I used to have quite the problem with high blood pressure. Even as a teen, it was always a little high during my sports physicals. In my twenties it jumped up high enough that I started on medicine. But now, it’s no longer a problem. I don’t take medication, and every time I check, it’s actually below 120/80.
Now, let me tell you my secret on what to do to lower blood pressure to a very healthy level. For me, it was one simple dietary change.
I cut down on my sodium intake. I, ladies and gentlemen, used to be a saltaholic. I wouldn’t even taste my food before pouring on the salt. But now I can curb my addiction by using salt substitute.
I like the NoSalt brand, which substitutes potassium chloride for the sodium. I think the extra potassium helps lower my blood pressure also. There are other brands you may like better. Some, like the Mrs. Dash seasonings, contain a blend of spices you can sprinkle on instead of the potassium.
Below 120/80? Is That OK?
Contrary to popular belief, 120/80 is no magic number. Having a blood pressure lower than that is actually good for you—as long as you feel OK and the lower number isn’t from some other medical problem, like anemia, blood loss, a bad heart, etc.
Other than that, I cut back on high-sodium foods like processed meats. I buy low-salt soups and just add some NoSalt. It works for me. It may or may not work for you. And let me tell you why.
How to Tell Whether You’re Salt Sensitive
Among people with a tendency for high blood pressure, there’s a subgroup who are very sensitive to sodium. Too much of it makes our blood pressure shoot for the stars. For other groups, sodium has much less of an effect. The only way you’ll know whether you’re salt sensitive is to cut back on the sodium and monitor your blood pressure.
The general rule is to keep your sodium intake around 1,500 mg to 2,300 mg per day. For me, I don’t measure. I just try to cut out as much as I can. You need a little sodium, but I don’t worry about that because I know I’m getting some in just about every food and drink I ingest.
Getting Used to the Taste of Potassium Salt
I had no trouble getting used to the taste, but many people do. So don’t be surprised if you dislike it at first. Give it some time and it very likely will grow on you.
There is another reason the potassium-chloride substitute may help. I alluded to it above. We know from multiple studies that most anyone’s blood pressure can benefit from increasing your daily potassium intake. Of course, foods are the best source, and I eat plenty of potassium-rich foods.
However, before increasing your dietary potassium in any way, make certain your kidneys are functioning normally. They keep your potassium blood levels normal. A high buildup of blood potassium can be lethal. So check with your doctor.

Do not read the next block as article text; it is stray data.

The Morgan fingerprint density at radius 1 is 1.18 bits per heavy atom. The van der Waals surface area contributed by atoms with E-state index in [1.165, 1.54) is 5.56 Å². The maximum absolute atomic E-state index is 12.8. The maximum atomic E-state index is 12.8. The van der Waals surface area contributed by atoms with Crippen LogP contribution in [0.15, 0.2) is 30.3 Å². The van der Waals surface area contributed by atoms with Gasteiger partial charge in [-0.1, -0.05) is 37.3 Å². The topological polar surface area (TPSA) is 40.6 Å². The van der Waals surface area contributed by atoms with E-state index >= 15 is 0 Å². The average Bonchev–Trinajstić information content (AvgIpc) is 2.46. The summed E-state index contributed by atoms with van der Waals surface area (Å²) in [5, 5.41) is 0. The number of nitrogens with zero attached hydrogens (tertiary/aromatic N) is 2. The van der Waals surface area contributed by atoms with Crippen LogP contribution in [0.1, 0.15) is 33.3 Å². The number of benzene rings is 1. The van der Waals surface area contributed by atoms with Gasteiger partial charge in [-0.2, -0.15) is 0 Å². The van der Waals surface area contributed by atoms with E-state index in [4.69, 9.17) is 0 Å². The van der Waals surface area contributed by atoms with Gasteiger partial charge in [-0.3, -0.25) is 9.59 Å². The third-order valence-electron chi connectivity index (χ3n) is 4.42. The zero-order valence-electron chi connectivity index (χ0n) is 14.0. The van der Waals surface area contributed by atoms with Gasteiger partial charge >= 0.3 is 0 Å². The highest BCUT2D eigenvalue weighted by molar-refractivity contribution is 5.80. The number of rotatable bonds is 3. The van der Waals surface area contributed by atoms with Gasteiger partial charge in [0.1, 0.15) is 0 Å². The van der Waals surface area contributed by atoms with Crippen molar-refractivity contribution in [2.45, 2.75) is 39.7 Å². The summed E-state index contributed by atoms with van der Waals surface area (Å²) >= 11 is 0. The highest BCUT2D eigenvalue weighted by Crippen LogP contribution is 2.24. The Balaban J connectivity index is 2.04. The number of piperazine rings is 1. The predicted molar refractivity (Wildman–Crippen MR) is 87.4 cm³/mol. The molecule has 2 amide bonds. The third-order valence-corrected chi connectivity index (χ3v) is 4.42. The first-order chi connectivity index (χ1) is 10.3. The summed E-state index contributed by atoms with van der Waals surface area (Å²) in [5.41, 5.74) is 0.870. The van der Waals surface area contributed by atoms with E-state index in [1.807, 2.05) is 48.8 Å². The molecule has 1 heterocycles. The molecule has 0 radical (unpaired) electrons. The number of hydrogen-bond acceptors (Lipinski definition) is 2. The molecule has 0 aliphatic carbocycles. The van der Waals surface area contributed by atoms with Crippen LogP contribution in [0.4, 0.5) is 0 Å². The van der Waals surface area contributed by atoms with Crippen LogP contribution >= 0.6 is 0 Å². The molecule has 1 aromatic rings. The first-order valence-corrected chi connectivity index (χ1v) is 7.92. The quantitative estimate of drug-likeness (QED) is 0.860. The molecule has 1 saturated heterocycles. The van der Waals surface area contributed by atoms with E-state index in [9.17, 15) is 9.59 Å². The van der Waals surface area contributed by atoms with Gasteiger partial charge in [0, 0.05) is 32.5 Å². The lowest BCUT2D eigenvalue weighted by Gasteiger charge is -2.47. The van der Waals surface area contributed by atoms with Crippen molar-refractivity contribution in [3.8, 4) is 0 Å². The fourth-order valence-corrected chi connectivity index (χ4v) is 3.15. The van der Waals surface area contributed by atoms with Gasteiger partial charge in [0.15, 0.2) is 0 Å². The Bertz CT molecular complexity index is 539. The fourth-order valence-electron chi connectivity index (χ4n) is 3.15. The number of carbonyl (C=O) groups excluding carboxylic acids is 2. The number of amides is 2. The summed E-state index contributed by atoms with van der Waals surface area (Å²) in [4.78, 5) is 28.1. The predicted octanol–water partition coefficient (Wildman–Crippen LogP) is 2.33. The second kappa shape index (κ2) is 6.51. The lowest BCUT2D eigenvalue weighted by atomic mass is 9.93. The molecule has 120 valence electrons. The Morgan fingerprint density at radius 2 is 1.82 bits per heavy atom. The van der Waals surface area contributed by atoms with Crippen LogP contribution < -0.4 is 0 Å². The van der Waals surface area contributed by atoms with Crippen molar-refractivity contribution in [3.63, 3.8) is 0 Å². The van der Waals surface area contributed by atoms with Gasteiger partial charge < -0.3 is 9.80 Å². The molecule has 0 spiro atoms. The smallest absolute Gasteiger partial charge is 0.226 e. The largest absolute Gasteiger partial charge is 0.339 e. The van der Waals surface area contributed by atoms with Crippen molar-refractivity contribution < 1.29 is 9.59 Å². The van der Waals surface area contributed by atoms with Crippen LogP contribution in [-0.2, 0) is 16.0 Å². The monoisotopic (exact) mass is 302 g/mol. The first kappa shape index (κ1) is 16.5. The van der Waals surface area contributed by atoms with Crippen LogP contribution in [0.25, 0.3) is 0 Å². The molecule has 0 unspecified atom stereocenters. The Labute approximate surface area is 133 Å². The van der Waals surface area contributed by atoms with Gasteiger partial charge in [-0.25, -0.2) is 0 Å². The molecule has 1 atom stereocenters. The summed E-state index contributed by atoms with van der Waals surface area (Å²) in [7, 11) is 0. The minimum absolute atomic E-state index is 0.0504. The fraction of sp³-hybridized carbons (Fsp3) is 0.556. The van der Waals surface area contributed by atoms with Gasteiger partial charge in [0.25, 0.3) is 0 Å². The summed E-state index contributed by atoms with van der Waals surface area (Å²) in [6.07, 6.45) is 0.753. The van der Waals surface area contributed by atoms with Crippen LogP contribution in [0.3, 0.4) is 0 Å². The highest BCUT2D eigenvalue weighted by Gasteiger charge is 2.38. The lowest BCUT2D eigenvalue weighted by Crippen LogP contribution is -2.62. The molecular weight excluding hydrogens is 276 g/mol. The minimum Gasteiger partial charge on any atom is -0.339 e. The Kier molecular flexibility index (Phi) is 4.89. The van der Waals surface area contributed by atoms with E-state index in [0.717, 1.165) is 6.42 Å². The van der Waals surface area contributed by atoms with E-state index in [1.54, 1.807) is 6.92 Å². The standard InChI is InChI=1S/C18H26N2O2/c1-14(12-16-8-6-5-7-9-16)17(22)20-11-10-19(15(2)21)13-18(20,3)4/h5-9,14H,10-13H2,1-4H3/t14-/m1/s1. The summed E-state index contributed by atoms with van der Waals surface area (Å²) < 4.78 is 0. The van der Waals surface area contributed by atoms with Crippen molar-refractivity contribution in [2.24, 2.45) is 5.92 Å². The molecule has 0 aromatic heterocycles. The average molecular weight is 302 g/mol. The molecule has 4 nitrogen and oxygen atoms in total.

Other Ways to Lower Blood Pressure Without Medication
So Should You Avoid Medication?
No, I’m not advising you not to take prescription medication. Often, it’s a lifesaver. And these days, there are plenty of more affordable generic brands with minimal to no side effects.
Other tips on what to do to lower blood pressure include:
- Don’t smoke.
- Keep your weight normal.
- Exercise 30 minutes or more most every day.
- Avoid excess alcohol.
- Keep your caffeine to two or fewer caffeinated drinks a day.
- Avoid too much stress. Try relaxation techniques.
- Avoid medicines and supplements that could raise your blood pressure. These include over-the-counter cold medicines that contain a decongestant, diet pills, and even NSAIDs like ibuprofen and naproxen. Be sure you know the side effects and risks of any supplements before taking them, including whether they might elevate your blood pressure.
Garlic is one supplement that may lower your blood pressure a bit. Read more on the side effects, interactions, precautions, and dosage here.
Who Should Be Checked for High Blood Pressure
Remember, you can have dangerously high blood pressure and feel great. In fact, until you become used to a lower, safer blood pressure, you may feel tired and fatigued. Realize this and give it a few weeks to get to feeling back to normal.
Since high blood pressure is known as the silent killer, even with no symptoms, everyone should get their blood pressure checked every few years—more often if you’re getting past 40 or have a family history. Many clinics will check it for you for free.
If it’s trending a little high or someone in your family has high blood pressure (which puts you at higher risk), I suggest you buy an automatic cuff and check your blood pressure at various times during the day at home. That usually gives you a better idea of your true blood pressure number since many people have “white-coat hypertension.” Their blood pressure goes up a bit at the doctor’s office.
What’s been your experience? Do you or a loved one have high blood pressure? What have you done to get it down?
You May Also Like:
- 5 Natural Ways to Lower High Blood Cholesterol
- What to Do If You’re Having a Heart Attack
- Are Heart Palpitations Dangerous?
Full disclosure: I have no relationship with the makers of NoSalt or any other salt substitute. I’m simply sharing personal experience.
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Photo via Flicker/Sharyn Morrow.